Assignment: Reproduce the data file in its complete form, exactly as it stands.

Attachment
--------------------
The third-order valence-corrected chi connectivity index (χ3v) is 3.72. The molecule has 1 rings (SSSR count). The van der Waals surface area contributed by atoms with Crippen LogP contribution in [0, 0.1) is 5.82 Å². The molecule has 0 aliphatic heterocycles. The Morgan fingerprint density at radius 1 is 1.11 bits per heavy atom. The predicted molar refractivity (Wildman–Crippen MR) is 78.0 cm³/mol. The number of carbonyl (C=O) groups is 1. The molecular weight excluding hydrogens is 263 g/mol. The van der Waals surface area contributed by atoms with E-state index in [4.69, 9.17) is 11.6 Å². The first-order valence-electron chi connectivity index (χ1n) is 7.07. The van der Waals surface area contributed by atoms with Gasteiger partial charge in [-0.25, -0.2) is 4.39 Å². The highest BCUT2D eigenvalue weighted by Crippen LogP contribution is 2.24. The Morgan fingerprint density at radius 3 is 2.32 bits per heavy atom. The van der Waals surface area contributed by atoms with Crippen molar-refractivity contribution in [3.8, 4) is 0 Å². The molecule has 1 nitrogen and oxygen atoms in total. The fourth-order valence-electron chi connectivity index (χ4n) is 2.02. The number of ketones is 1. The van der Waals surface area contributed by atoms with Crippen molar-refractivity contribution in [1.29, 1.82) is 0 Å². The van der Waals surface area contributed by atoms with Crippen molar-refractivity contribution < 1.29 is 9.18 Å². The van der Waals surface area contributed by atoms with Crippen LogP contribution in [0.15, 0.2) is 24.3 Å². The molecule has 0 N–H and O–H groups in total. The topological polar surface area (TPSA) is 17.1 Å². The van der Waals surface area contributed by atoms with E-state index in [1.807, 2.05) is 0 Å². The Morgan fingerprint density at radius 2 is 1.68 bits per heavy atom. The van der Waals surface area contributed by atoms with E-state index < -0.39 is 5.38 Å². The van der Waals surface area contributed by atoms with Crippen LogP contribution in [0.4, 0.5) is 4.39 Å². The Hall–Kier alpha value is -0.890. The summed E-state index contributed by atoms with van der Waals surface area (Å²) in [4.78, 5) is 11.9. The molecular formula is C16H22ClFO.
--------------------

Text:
The third-order valence-corrected chi connectivity index (χ3v) is 3.72. The molecule has 1 rings (SSSR count). The van der Waals surface area contributed by atoms with Crippen LogP contribution in [0, 0.1) is 5.82 Å². The molecule has 0 aliphatic heterocycles. The Morgan fingerprint density at radius 1 is 1.11 bits per heavy atom. The predicted molar refractivity (Wildman–Crippen MR) is 78.0 cm³/mol. The number of carbonyl (C=O) groups is 1. The molecular weight excluding hydrogens is 263 g/mol. The van der Waals surface area contributed by atoms with E-state index in [4.69, 9.17) is 11.6 Å². The first-order valence-electron chi connectivity index (χ1n) is 7.07. The van der Waals surface area contributed by atoms with Gasteiger partial charge in [-0.25, -0.2) is 4.39 Å². The highest BCUT2D eigenvalue weighted by Crippen LogP contribution is 2.24. The Morgan fingerprint density at radius 3 is 2.32 bits per heavy atom. The van der Waals surface area contributed by atoms with Crippen molar-refractivity contribution in [3.8, 4) is 0 Å². The molecule has 1 nitrogen and oxygen atoms in total. The fourth-order valence-electron chi connectivity index (χ4n) is 2.02. The number of ketones is 1. The van der Waals surface area contributed by atoms with Crippen molar-refractivity contribution in [1.29, 1.82) is 0 Å². The van der Waals surface area contributed by atoms with Crippen molar-refractivity contribution < 1.29 is 9.18 Å². The van der Waals surface area contributed by atoms with Crippen LogP contribution in [0.15, 0.2) is 24.3 Å². The molecule has 0 N–H and O–H groups in total. The topological polar surface area (TPSA) is 17.1 Å². The van der Waals surface area contributed by atoms with E-state index in [1.807, 2.05) is 0 Å². The Morgan fingerprint density at radius 2 is 1.68 bits per heavy atom. The van der Waals surface area contributed by atoms with E-state index < -0.39 is 5.38 Å². The van der Waals surface area contributed by atoms with Crippen LogP contribution in [0.4, 0.5) is 4.39 Å². The Hall–Kier alpha value is -0.890. The summed E-state index contributed by atoms with van der Waals surface area (Å²) in [4.78, 5) is 11.9. The molecular formula is C16H22ClFO.